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Platform 13 Paddington

by threecountiesaction

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Archive List > United Kingdom > London

Contributed by 
threecountiesaction
People in story: 
Joan and Albert Harvey
Location of story: 
Windsor
Article ID: 
A7644206
Contributed on: 
09 December 2005

This story was submitted to the People’s War Site by Rachael Champion for Three Counties Action, on behalf of Joan Harvey, and has been added to the site with permission. The author fully understands the site’s terms and conditions.

I was 20 and living in Windsor, working in the Civil Service where I met my husband at a dance in Victoria Barracks. He was a sergeant in the Grenadiers, and we met on Boxing Day in 1940. Our second meeting was at the New Year’s Eve dance when he was with his girlfriend. We met again at a dance in February — he was now single and waiting for me. He met my train everyday and I would walk with him, he would stay every evening till he had to go back to his barracks. Before they met he had put in to be a ‘gerks’. He was due to pass out at Sandhurst on 2nd October, and we were due to be married on the 3rd. Unfortunately he got appendicitis and was sent to Aldershot. We were married on the 17th October — when he was in the 2nd KEO Gerks. He was sent to Dehardun just two months after marriage in 1942. We had been planning for Christmas. I saw him off at Platform 13 at Paddington and didn’t see him again until July 1946.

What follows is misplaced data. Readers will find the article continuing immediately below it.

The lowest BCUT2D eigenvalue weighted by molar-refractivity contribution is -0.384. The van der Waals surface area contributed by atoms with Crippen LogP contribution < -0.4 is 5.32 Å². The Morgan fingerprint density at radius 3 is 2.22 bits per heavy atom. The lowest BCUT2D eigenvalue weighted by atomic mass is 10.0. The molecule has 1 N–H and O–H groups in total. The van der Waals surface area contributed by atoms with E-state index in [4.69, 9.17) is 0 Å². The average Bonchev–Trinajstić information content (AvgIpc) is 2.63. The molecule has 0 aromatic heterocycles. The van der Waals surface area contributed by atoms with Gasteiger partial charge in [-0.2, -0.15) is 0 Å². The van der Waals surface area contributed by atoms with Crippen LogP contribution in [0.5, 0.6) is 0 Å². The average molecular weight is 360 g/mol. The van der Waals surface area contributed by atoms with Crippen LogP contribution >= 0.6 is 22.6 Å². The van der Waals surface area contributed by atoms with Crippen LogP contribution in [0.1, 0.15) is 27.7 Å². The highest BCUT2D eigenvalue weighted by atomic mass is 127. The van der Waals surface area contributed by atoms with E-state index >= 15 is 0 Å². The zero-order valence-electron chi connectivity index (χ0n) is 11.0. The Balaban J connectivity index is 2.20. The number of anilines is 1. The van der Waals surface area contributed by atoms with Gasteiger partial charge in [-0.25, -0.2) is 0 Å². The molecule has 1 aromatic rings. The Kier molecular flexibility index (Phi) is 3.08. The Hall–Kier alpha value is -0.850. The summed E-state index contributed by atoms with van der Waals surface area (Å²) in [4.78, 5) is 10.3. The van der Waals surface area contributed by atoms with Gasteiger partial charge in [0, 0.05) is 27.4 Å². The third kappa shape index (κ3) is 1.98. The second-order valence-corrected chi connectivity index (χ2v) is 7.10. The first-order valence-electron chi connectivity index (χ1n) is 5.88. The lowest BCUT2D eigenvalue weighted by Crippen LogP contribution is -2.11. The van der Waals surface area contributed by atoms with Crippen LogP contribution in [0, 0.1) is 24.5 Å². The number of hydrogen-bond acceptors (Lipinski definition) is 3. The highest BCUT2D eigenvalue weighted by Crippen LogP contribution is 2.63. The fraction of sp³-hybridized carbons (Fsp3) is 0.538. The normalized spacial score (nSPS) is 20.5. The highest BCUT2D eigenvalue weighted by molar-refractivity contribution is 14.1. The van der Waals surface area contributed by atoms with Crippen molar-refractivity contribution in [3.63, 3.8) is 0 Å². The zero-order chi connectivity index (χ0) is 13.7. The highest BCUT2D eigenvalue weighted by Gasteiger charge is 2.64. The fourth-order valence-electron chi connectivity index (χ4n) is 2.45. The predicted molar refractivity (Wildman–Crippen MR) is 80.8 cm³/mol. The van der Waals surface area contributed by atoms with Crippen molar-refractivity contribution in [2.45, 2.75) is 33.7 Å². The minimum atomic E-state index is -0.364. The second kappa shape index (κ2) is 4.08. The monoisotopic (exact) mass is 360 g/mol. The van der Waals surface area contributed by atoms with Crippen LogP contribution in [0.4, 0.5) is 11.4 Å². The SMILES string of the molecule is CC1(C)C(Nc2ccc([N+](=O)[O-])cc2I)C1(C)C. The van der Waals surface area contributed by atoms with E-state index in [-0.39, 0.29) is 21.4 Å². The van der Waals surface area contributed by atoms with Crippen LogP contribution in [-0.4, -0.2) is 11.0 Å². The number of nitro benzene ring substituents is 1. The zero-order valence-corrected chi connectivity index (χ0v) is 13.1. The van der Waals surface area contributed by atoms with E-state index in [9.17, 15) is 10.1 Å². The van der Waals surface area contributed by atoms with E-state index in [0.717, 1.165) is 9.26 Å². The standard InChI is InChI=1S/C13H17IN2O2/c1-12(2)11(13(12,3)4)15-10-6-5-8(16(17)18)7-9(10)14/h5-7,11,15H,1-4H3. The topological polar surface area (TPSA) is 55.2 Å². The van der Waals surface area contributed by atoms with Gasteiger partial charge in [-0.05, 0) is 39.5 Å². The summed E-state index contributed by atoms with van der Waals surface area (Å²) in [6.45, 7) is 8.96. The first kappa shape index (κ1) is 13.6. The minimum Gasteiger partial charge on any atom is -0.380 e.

Just before he came home, I gave up work in the Civil Service and worked at Garrison Engineer so I could prepare for him coming home.

On Monday I received a telegram saying when he was due to arrive, he was held up for a day. My mother wouldn’t let me meet him because there were too many military. It shouldn’t have been a telegram because he should have had money for a taxi to get home. “Anything to get him home.” He wasn’t used to rationing. He liked a glass of whiskey but I had to ration. He had to buy a general store as he had no Civilian training or career. He was 28 when he left after owning the shop for three years and our eldest daughter was born there, then our next, a boy, we then moved to Essex and had twins.

We felt the need to move out of London for the children’s benefit and for good schools and so on. Once in Essex we then had a second shop which was a Grocers/Drapery.

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